Standard protocols will be needed, including logistic matters like coordination among local doctors, blood banks and hospitals, according to Casadevall.
"We'll have to put protocols in place to make sure that the use of this sera [blood] is safe," Casadevall said. But, he added, "we're not talking about research and development—this is something that physicians, blood banks, and hospitals already know how to do and can do today."
Dr. Bruce Y. Lee is a professor of health policy management at City University of New York. He said the convalescent serum idea is "certainly worth exploring."
"We're in a situation where the toolbox is pretty empty," Lee said.
Both he and Poland pointed to some key unknowns, including: How long do antibodies against this novel virus last? What amount of antibody would be necessary to help treat the infection or offer some protection?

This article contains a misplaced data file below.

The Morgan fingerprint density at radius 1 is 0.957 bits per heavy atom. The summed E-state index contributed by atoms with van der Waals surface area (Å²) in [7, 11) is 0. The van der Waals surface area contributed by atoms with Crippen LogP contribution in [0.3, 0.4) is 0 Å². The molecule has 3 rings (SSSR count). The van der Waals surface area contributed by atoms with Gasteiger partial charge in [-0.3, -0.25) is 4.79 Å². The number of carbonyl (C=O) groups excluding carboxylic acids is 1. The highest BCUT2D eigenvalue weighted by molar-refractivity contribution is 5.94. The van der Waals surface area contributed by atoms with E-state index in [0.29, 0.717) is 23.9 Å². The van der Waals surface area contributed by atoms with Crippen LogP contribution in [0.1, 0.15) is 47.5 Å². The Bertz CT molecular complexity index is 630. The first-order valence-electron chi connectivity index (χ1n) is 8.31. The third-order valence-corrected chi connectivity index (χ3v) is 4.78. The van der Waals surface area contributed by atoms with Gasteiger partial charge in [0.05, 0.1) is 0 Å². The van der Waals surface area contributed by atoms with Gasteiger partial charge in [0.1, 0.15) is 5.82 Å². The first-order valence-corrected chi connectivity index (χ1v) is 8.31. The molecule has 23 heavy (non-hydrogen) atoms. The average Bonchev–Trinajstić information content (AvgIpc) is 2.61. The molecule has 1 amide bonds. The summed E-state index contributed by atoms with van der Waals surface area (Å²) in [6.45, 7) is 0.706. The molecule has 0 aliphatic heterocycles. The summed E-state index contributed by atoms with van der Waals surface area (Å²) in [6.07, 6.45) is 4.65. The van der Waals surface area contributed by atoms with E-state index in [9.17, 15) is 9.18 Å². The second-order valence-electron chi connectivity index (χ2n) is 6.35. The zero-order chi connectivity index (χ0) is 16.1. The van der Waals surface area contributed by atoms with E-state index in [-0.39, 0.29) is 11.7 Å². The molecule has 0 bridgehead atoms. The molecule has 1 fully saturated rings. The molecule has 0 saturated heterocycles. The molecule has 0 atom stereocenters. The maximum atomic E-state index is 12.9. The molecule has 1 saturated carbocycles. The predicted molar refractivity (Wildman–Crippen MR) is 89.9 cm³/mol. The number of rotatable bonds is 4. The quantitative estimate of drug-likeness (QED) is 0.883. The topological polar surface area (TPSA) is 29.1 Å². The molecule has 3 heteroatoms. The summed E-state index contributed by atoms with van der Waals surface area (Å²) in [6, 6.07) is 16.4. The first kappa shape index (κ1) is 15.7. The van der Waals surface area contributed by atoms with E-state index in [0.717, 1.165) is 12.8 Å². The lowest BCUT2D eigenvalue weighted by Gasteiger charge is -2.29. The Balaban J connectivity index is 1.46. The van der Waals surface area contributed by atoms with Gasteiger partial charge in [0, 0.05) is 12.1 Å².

What is clear is that any protection would be temporary. "This would not replace a vaccine," Lee stressed. Vaccines, he noted, work by training the immune system to launch its own response to an invader, which involves more than antibodies.
And what about people who've recovered from COVID-19? Are they immune to it, at least for a while? There have been reports from China and Japan of patients being declared infection-free then testing positive again.
However, Poland said those cases probably reflect an issue with the testing. "I don't think they represent re-infections," he said. "That would be highly unusual."